Maharal and Rav Zadok answer that he was above the single perspective of ordinary materiality, the former emphasized his lack of materiality and the latter his mystical perspective. And they both have expositions on why the rabbis are fat. As noted before, Boyarin will be useful for the Eastern European interest in wild midrashim- midrash peliah. In my slow production of Maharal articles, Boyarin will come in handy when I deal with emblem and grotesque in Maharal.
Boyarin never discusses the mythos-logos relationship. Plato reformulates the myths to teach logos once property understood. This would have made the book more relevant to later Jewish thinkers since philosophers, kabblaists, and modern rationalists all use this device to state the aggadah has a deeper meaning. In the interim, I recommend the recent French scholar Luc Brisson, Plato the Myth Maker
The book has lots of ideas but would be nicely complimented by someone to write a full volume on Roman satire and the Talmud in order to actually be able to evaluate the thesis properly. In Border Lines, Boyarin introduces rabbinic logos thinking and the idea of rabbinic bitheism and then we have Moshe Idel giving us 700 pages of Ben: Sonship in Jewish Mysticism. This large tome allows us to begin to see where it works and where it does not.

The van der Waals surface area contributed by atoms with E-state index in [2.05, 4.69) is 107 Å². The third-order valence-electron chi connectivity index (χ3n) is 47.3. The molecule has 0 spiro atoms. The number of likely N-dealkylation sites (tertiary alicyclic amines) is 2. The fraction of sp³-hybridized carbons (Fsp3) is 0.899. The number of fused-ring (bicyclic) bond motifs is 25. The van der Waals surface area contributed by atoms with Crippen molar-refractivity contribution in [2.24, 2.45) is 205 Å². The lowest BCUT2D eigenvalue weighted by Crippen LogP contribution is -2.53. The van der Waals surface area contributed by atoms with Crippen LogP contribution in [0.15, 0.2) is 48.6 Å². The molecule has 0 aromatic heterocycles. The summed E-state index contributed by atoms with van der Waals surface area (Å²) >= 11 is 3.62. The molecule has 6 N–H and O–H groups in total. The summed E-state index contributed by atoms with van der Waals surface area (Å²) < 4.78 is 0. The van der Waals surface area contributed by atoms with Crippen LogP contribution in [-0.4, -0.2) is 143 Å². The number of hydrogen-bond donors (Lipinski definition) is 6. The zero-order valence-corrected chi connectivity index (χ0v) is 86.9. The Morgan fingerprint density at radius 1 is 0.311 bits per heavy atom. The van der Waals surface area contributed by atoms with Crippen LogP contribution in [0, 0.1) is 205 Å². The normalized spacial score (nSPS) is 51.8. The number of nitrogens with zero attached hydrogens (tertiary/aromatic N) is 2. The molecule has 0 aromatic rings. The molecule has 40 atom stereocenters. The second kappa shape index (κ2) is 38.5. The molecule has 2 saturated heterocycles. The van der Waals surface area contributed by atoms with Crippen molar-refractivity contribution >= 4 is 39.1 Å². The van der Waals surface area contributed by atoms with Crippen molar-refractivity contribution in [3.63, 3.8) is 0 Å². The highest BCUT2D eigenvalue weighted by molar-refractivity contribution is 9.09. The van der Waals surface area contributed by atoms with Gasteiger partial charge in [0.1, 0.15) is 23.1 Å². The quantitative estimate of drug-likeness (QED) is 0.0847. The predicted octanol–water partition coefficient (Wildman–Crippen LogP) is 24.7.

I would like a similar volume here. For example, in TB Berakhot where the market place is seen a place of courtesans- there is much material in Jmaes Davidson, Courtesans and Fishcakes: The Consuming Passions of Classical Athens (1999)to begin an analysis- but how does this relate to the Hesiod sounding “HKBH’s tears created Orion and the Pleiades and both of them to the Heikhalot material in the tractate.
Zen and the Art of Motorcycle Maintenance turned to Plato to show how rhetoric wins over dialectic, and people should turned to direct experience and the narrative of the daily life. Now that current authors mix all the Platonic category – Boyarin offers a way to look at the mixed bag of the Talmud as part of classics.
I did not think it will make it onto my reading list for this spring on contemporary Jewish thinkers of the last 15 years (I am sitting here with a pile of examination copies of things. Michael Fishbane will be on the list).
As a side point, Boyarin did not seem to know Jacob Bernays, the important Lucian scholar was Hakham Bernay’s son (RSR Hirsch’s teacher) and Freud’s brother-in-law, because if he did the loose editorial hand of the book would have somehow tied it in.
Socrates and the Fat Rabbis